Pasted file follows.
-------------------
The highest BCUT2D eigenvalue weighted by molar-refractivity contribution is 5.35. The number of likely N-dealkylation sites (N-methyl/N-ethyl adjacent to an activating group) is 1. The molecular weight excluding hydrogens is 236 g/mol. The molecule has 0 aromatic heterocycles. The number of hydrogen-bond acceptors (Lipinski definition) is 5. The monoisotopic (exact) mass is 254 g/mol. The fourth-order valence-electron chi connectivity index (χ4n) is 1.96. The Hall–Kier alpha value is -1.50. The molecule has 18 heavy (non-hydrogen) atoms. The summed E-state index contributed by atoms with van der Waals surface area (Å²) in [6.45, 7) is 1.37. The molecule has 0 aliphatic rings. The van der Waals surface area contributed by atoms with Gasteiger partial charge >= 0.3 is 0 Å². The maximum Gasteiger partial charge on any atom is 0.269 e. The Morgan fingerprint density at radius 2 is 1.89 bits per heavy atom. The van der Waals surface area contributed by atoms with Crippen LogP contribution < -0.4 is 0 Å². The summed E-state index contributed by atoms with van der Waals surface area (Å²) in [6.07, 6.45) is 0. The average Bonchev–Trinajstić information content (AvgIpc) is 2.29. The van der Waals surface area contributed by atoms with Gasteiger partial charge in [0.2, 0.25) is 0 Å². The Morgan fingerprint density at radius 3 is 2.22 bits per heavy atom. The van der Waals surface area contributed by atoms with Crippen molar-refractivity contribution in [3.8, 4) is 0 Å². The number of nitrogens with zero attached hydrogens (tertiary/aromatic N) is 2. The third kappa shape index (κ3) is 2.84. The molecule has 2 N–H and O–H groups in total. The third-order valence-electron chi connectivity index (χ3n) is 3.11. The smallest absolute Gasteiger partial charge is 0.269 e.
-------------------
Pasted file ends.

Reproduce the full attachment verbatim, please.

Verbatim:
The highest BCUT2D eigenvalue weighted by molar-refractivity contribution is 5.35. The number of likely N-dealkylation sites (N-methyl/N-ethyl adjacent to an activating group) is 1. The molecular weight excluding hydrogens is 236 g/mol. The molecule has 0 aromatic heterocycles. The number of hydrogen-bond acceptors (Lipinski definition) is 5. The monoisotopic (exact) mass is 254 g/mol. The fourth-order valence-electron chi connectivity index (χ4n) is 1.96. The Hall–Kier alpha value is -1.50. The molecule has 18 heavy (non-hydrogen) atoms. The summed E-state index contributed by atoms with van der Waals surface area (Å²) in [6.45, 7) is 1.37. The molecule has 0 aliphatic rings. The van der Waals surface area contributed by atoms with Gasteiger partial charge >= 0.3 is 0 Å². The maximum Gasteiger partial charge on any atom is 0.269 e. The Morgan fingerprint density at radius 2 is 1.89 bits per heavy atom. The van der Waals surface area contributed by atoms with Crippen LogP contribution < -0.4 is 0 Å². The summed E-state index contributed by atoms with van der Waals surface area (Å²) in [6.07, 6.45) is 0. The average Bonchev–Trinajstić information content (AvgIpc) is 2.29. The van der Waals surface area contributed by atoms with Gasteiger partial charge in [0.2, 0.25) is 0 Å². The Morgan fingerprint density at radius 3 is 2.22 bits per heavy atom. The van der Waals surface area contributed by atoms with Crippen molar-refractivity contribution in [3.8, 4) is 0 Å². The number of nitrogens with zero attached hydrogens (tertiary/aromatic N) is 2. The third kappa shape index (κ3) is 2.84. The molecule has 2 N–H and O–H groups in total. The third-order valence-electron chi connectivity index (χ3n) is 3.11. The smallest absolute Gasteiger partial charge is 0.269 e.